Everyone needs a certain amount of niacin -- from food or supplements -- for the body to function normally. This amount is called the dietary reference intake (DRI), a term that is replacing the older and more familiar RDA (recommended daily allowance). For niacin, the DRIs vary with age and other factors:
Women: 14 milligrams daily
Women (pregnant): 18 milligrams daily
Women (breastfeeding): 17 milligrams daily
Maximum daily intake for adults of all ages: 35 milligrams daily
Most people can get the amount of niacin they need by eating a healthy diet. 
According to the U.S. Food and Drug Administration (FDA) classifies oral niacin under Pregnancy Category C which means that it has not been fully studied on pregnant humans and animals. Since there are no adequate studies to determine the possible effects of niacin (at high doses) on pregnancy and the unborn child; caution is advised when using this drug. On the other hand, doses not exceeding the recommended dietary allowance for pregnant women are considered safe.
It is generally advised that women taking high doses of niacin for treatment of high “bad cholesterol” level should stop taking the high levels of this vitamin throughout pregnancy. Meanwhile, women taking niacin for high triglycerides may need to continue taking the vitamin since pregnancy increases the risk of complications due to high triglycerides(such as pancreatitis). Discuss with your healthcare provider whether it is safe for you to continue taking the drug during pregnancy. 
Niacin During Pregnancy
Niacin deficiency is also a concern during pregnancy, and it is relatively common according to a study published in 2002 in the "Journal of the American College of Nutrition." The study found that deficiencies in niacin, thiamine, vitamin B-12, vitamin B-6 and vitamin A were common in all three trimesters of pregnancy even with vitamin supplementation. 
Can Breastfeeding Women Take Niacin?
In general, breastfeeding women can safely take low doses of niacin. However, breastfeeding women are advised to discuss with their healthcare provider the safety of this vitamin before initiating treatment as more studies are needed to determine the safety of high dose-niacin for breastfeeding women and the infant.
Basically, niacin dosage not exceeding the recommended dietary allowance (RDA) for breastfeeding women of 35 mg/day is considered safe.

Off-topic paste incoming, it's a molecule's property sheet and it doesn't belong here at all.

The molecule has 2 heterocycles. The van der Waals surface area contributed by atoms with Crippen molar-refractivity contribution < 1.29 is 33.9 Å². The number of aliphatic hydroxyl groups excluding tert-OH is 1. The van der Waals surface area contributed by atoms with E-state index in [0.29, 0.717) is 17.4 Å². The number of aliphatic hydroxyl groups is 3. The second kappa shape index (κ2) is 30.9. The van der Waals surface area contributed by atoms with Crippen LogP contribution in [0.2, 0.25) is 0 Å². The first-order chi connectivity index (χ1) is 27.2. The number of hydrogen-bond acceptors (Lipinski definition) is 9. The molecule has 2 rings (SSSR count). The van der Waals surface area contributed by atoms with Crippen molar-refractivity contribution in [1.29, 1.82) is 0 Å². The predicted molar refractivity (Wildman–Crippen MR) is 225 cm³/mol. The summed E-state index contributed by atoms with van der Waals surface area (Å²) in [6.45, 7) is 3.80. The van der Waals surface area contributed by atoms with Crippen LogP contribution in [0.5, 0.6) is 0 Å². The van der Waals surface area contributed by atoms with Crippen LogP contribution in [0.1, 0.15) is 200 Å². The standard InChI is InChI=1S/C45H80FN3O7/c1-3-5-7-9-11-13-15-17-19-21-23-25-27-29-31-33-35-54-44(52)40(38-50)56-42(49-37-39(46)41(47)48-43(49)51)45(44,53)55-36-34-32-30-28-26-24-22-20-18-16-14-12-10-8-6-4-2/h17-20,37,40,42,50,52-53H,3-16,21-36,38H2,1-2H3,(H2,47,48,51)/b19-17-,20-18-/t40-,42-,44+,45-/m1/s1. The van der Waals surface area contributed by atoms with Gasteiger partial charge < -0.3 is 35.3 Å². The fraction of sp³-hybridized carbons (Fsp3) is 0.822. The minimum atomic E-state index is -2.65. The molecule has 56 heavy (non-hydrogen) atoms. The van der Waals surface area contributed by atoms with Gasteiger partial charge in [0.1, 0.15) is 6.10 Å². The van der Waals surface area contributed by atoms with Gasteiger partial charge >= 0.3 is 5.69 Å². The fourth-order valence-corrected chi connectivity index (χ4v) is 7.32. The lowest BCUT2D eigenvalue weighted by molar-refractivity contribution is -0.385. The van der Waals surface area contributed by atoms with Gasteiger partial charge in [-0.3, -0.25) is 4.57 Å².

1. Niacin (Vitamin B3) http://www.webmd.com/diet/supplement-guide-niacin#1
2. How Much Niacin Is Okay During Pregnancy? http://www.livestrong.com/article/441111-how-much-niacin-is-okay-during-pregnancy/
3. Niacin During Pregnancy & Breastfeeding http://www.drugsdb.com/sup/niacin/niacin-during-pregnancy-breastfeeding/
Vitamin B3 (also known as niacin) is one of 8 types of vitamin B. It is an important water-soluble vitamin, meaning that it can't be stored in the body unlike fat soluble vitamins.
It comes in 3 forms: Nicotinic acid, Niacinamide and Inositol Hexaniacinate. Niacin has been studied extensively and shows positive results treating a wide range of many commonly occurring health problems. 
Health Benefits of Vitamin B3 / Niacin
Niacin is an important vitamin for maintaining a healthy cardiovascular system and metabolism- especially balancing blood cholesterol levels. In addition, niacin helps with brain function, healthy skin formation and maintenance and even preventing or treating diabetes. 
Niacin also helps the body make various sex and stress-related hormones in the adrenal glands and other parts of the body. Niacin helps improve circulation, and it has been shown to suppress inflammation. 
Top Vitamin B3 / Niacin Foods
These percentages are based on the adult RDA of 16 mg/daily for adult males, adult females should consume roughly 14 mg/ daily:
1.Vitamin B3 / Niacin Side Effects, Benefits & Foods https://draxe.com/niacin-side-effects/
2.Vitamin B3 (Niacin) http://www.umm.edu/health/medical/altmed/supplement/vitamin-b3-niacin
Dr Nicole Ng (MBBS) is a medical doctor with a passion in women's health and medical research